CD and DVD boot disks are often used to start up a computer when the operating system on the internal hard drive won\'t load. This can happen when bad data blocks or other errors occur on the disk. By running a disk repair utility from the CD or DVD, you can often fix the hard drive and restart from it, using the full operating system.

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A mainframe is an ultra high-performance computer made for high-volume, processor-intensive computing. They are typically used by large businesses and for scientific purposes. You probably won\'t find a mainframe in any household. In the hierarchy of computers, mainframes are right below supercomputers, the most powerful computers in the world. (Which is why they are aptly named \"supercomputers.\") Yet a mainframe can usually execute many programs simultaneously at a high speed, whereas supercomputers are designed for a single process. Currently, the largest manufacturers of mainframes are IBM and Unisys.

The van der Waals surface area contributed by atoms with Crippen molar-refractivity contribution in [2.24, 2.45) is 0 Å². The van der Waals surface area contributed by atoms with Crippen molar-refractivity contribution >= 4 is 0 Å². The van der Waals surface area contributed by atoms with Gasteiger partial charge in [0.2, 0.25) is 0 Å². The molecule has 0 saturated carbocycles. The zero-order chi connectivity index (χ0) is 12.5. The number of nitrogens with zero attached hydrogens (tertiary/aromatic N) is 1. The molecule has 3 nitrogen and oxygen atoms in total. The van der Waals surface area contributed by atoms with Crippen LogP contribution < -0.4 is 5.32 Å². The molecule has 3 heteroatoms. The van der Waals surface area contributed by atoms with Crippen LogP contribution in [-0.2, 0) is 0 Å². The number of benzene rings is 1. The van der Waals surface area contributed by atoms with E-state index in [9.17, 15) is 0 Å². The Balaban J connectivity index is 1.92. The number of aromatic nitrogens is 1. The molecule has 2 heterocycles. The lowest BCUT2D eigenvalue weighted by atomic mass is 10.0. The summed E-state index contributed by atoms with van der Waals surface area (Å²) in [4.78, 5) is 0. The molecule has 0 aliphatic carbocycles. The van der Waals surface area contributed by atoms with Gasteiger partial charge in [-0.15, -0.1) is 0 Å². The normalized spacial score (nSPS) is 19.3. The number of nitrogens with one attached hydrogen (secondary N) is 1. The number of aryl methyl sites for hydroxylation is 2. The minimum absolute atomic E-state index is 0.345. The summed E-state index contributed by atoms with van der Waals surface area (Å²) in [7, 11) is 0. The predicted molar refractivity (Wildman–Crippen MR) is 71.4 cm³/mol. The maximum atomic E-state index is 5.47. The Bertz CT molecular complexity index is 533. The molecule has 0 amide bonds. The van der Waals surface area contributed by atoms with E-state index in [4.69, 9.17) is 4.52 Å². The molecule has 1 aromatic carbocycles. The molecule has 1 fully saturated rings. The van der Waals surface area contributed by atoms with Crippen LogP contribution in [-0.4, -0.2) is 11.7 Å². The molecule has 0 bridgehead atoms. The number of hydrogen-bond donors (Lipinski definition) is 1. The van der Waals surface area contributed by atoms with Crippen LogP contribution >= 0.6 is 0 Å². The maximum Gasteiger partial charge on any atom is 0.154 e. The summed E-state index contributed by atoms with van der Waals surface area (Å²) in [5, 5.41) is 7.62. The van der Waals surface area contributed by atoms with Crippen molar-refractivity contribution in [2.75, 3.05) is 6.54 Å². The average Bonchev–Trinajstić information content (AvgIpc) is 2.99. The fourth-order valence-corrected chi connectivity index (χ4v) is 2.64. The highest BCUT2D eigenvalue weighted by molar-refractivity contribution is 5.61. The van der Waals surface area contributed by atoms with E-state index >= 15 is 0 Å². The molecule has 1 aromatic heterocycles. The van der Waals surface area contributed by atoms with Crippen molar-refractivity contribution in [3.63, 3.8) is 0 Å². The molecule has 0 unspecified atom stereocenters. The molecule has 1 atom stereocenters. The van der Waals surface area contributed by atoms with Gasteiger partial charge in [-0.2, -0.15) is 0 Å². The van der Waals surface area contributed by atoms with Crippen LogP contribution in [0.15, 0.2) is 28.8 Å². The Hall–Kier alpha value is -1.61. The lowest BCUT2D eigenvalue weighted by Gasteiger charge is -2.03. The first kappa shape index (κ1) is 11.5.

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Computer software is a general term that describes computer programs. Related terms such as software programs, applications, scripts, and instruction sets all fall under the category of computer software. Therefore, installing new programs or applications on your computer is synonymous with installing new software on your computer.

Software can be difficult to describe because it is \"virtual,\" or not physical like computer hardware. Instead, software consists of lines of code written by computer programmers that have been compiled into a computer program. Software programs are stored as binary data that is copied to a computer\'s hard drive, when it is installed. Since software is virtual and does not take up any physical space, it is much easier (and often cheaper) to upgrade than computer hardware.

While at its most basic level, software consists of binary data, CD-ROMs, DVDs, and other types of media that are used to distribute software can also be called software. Therefore, when you buy a software program, it often comes on a disc, which is a physical means of storing the software.